Now playing: one film score to rule them all
Ahead of a Dublin performance, ‘Lord of the Rings’ composer Howard Shore answers questions about matching Tolkien’s vision and why the music is better heard live
HOWARD SHORE has composed film scores for more than 80 films, most notably collaborating with David Cronenberg, Martin Scorsese and Peter Jackson.
He won three Academy Awards for scoring the Lord of the Rings trilogy, and was also nominated for an Oscar for his score for Scorsese’s Hugo.
This Sunday, the RTÉ Concert Orchestra performs The Lord Of The Rings: The Two Towers at the O2 in Dublin.
When you start to write, do you envisage the type of sounds or instruments straight away, or do you sketch things up, with the specifics emerging later?
When I start I always work from counterpoint and harmony – the real basics of music – and I don’t think in terms of orchestration or colour. That’s a separate process for me, so I always work counterpointedly first. I work a lot from words, from the story or book. Whatever I’m working on, I like to read a lot, so having a piece like The Lord Of The Rings was really a gift.
How important is a writing setting for you?
It is quite important. I live in a forest in New York and a lot of Tolkien’s work is about nature. I think I feel really connected to his work because I love nature so much, so I always write in a very woodland setting.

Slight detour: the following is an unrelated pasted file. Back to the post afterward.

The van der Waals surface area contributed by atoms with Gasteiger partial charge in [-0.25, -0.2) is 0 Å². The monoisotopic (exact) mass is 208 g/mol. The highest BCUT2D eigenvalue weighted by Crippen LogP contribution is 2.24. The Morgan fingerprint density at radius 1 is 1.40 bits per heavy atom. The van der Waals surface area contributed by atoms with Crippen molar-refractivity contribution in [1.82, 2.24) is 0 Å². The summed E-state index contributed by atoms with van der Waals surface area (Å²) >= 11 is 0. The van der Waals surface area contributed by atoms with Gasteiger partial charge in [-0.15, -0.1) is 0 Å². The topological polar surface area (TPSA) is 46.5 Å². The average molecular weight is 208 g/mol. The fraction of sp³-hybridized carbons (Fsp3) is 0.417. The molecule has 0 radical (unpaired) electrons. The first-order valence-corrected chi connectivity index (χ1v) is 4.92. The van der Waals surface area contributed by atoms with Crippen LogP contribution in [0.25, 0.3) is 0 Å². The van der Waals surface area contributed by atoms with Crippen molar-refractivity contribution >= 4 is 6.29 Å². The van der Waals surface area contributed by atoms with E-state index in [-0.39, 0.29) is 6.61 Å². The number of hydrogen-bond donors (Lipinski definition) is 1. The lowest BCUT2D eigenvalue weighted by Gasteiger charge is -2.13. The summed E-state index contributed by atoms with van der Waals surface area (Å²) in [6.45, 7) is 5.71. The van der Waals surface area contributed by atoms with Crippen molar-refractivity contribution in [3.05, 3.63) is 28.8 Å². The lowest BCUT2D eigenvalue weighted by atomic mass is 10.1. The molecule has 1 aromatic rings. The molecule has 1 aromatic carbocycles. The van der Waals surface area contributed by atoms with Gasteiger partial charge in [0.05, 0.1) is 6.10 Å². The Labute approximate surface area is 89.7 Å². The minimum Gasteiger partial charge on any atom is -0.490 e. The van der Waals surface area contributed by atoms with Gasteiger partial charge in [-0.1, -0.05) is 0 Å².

Were you always a fan?
Oh yes. I read The Hobbit and The Lord Of The Rings in the 1960s and I really fell in love with the stories.
Could you ever have imagined you’d end up working so extensively on it?
I never really did. I never imagined it at the time; I just enjoyed it as a reader. Later on, when I started to delve into the work and the writing, I revisited all of Tolkien’s work, of course, and I fell in love with it all over again.
When you set out to score The Lord of the Rings, did you feel challenged or intimidated by the vastness of the trilogy?
Well, I went to visit the set and I saw the quality of filmmaking at work. It was so beautiful you wanted to be a part of it. Of course it was quite a journey – almost four years of writing and composing and orchestrating and conducting. It’s quite a massive work, but really it’s the culmination of all those years of work and being so deeply involved in Tolkien’s story.